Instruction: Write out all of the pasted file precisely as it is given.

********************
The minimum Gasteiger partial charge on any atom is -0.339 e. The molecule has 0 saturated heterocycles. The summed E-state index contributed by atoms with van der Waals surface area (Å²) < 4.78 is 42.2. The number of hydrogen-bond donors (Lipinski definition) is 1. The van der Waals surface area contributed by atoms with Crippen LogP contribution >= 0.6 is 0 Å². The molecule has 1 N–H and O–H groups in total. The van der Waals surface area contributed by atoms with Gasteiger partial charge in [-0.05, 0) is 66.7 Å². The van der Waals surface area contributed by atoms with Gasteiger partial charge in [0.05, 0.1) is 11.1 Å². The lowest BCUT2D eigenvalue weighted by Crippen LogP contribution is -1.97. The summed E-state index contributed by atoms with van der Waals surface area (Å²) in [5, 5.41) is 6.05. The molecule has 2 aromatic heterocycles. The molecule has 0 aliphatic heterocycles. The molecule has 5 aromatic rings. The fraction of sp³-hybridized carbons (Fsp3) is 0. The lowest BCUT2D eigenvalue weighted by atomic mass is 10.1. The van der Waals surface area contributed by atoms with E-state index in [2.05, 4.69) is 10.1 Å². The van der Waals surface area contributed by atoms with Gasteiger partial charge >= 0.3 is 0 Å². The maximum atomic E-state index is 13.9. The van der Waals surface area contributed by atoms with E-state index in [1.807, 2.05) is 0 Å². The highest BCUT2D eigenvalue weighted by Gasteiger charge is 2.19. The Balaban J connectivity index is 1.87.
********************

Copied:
The minimum Gasteiger partial charge on any atom is -0.339 e. The molecule has 0 saturated heterocycles. The summed E-state index contributed by atoms with van der Waals surface area (Å²) < 4.78 is 42.2. The number of hydrogen-bond donors (Lipinski definition) is 1. The van der Waals surface area contributed by atoms with Crippen LogP contribution >= 0.6 is 0 Å². The molecule has 1 N–H and O–H groups in total. The van der Waals surface area contributed by atoms with Gasteiger partial charge in [-0.05, 0) is 66.7 Å². The van der Waals surface area contributed by atoms with Gasteiger partial charge in [0.05, 0.1) is 11.1 Å². The lowest BCUT2D eigenvalue weighted by Crippen LogP contribution is -1.97. The summed E-state index contributed by atoms with van der Waals surface area (Å²) in [5, 5.41) is 6.05. The molecule has 2 aromatic heterocycles. The molecule has 0 aliphatic heterocycles. The molecule has 5 aromatic rings. The fraction of sp³-hybridized carbons (Fsp3) is 0. The lowest BCUT2D eigenvalue weighted by atomic mass is 10.1. The van der Waals surface area contributed by atoms with E-state index in [2.05, 4.69) is 10.1 Å². The van der Waals surface area contributed by atoms with Gasteiger partial charge >= 0.3 is 0 Å². The maximum atomic E-state index is 13.9. The van der Waals surface area contributed by atoms with E-state index in [1.807, 2.05) is 0 Å². The highest BCUT2D eigenvalue weighted by Gasteiger charge is 2.19. The Balaban J connectivity index is 1.87.